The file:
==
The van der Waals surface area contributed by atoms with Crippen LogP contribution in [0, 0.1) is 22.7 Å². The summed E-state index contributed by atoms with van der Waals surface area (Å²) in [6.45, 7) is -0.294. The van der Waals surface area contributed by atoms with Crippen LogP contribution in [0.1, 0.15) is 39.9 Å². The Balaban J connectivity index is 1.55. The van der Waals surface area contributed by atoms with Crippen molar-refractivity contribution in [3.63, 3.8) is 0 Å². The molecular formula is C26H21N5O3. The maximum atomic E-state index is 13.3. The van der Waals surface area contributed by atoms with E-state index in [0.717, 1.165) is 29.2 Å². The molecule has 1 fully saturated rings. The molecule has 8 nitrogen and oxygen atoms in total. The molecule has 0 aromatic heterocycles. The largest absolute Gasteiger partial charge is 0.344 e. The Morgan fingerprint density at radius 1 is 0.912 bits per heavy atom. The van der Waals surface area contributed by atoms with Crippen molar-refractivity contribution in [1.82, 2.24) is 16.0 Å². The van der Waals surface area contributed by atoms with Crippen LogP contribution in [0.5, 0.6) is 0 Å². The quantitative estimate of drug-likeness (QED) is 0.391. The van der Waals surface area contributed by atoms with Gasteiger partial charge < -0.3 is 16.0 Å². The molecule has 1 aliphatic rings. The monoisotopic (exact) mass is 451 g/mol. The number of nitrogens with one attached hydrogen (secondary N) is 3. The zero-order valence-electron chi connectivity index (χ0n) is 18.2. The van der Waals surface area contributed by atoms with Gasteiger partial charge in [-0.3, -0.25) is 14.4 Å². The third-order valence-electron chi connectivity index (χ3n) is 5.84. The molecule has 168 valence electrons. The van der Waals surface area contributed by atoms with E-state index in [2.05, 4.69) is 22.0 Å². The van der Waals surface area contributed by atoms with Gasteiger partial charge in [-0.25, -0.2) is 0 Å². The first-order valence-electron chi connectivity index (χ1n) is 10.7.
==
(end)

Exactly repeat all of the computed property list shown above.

The van der Waals surface area contributed by atoms with Crippen LogP contribution in [0, 0.1) is 22.7 Å². The summed E-state index contributed by atoms with van der Waals surface area (Å²) in [6.45, 7) is -0.294. The van der Waals surface area contributed by atoms with Crippen LogP contribution in [0.1, 0.15) is 39.9 Å². The Balaban J connectivity index is 1.55. The van der Waals surface area contributed by atoms with Crippen molar-refractivity contribution in [3.63, 3.8) is 0 Å². The molecular formula is C26H21N5O3. The maximum atomic E-state index is 13.3. The van der Waals surface area contributed by atoms with E-state index in [0.717, 1.165) is 29.2 Å². The molecule has 1 fully saturated rings. The molecule has 8 nitrogen and oxygen atoms in total. The molecule has 0 aromatic heterocycles. The largest absolute Gasteiger partial charge is 0.344 e. The Morgan fingerprint density at radius 1 is 0.912 bits per heavy atom. The van der Waals surface area contributed by atoms with Crippen molar-refractivity contribution in [1.82, 2.24) is 16.0 Å². The van der Waals surface area contributed by atoms with Crippen LogP contribution in [0.5, 0.6) is 0 Å². The quantitative estimate of drug-likeness (QED) is 0.391. The van der Waals surface area contributed by atoms with Gasteiger partial charge < -0.3 is 16.0 Å². The molecule has 1 aliphatic rings. The monoisotopic (exact) mass is 451 g/mol. The number of nitrogens with one attached hydrogen (secondary N) is 3. The zero-order valence-electron chi connectivity index (χ0n) is 18.2. The van der Waals surface area contributed by atoms with Gasteiger partial charge in [-0.3, -0.25) is 14.4 Å². The third-order valence-electron chi connectivity index (χ3n) is 5.84. The molecule has 168 valence electrons. The van der Waals surface area contributed by atoms with E-state index in [2.05, 4.69) is 22.0 Å². The van der Waals surface area contributed by atoms with Gasteiger partial charge in [-0.25, -0.2) is 0 Å². The first-order valence-electron chi connectivity index (χ1n) is 10.7.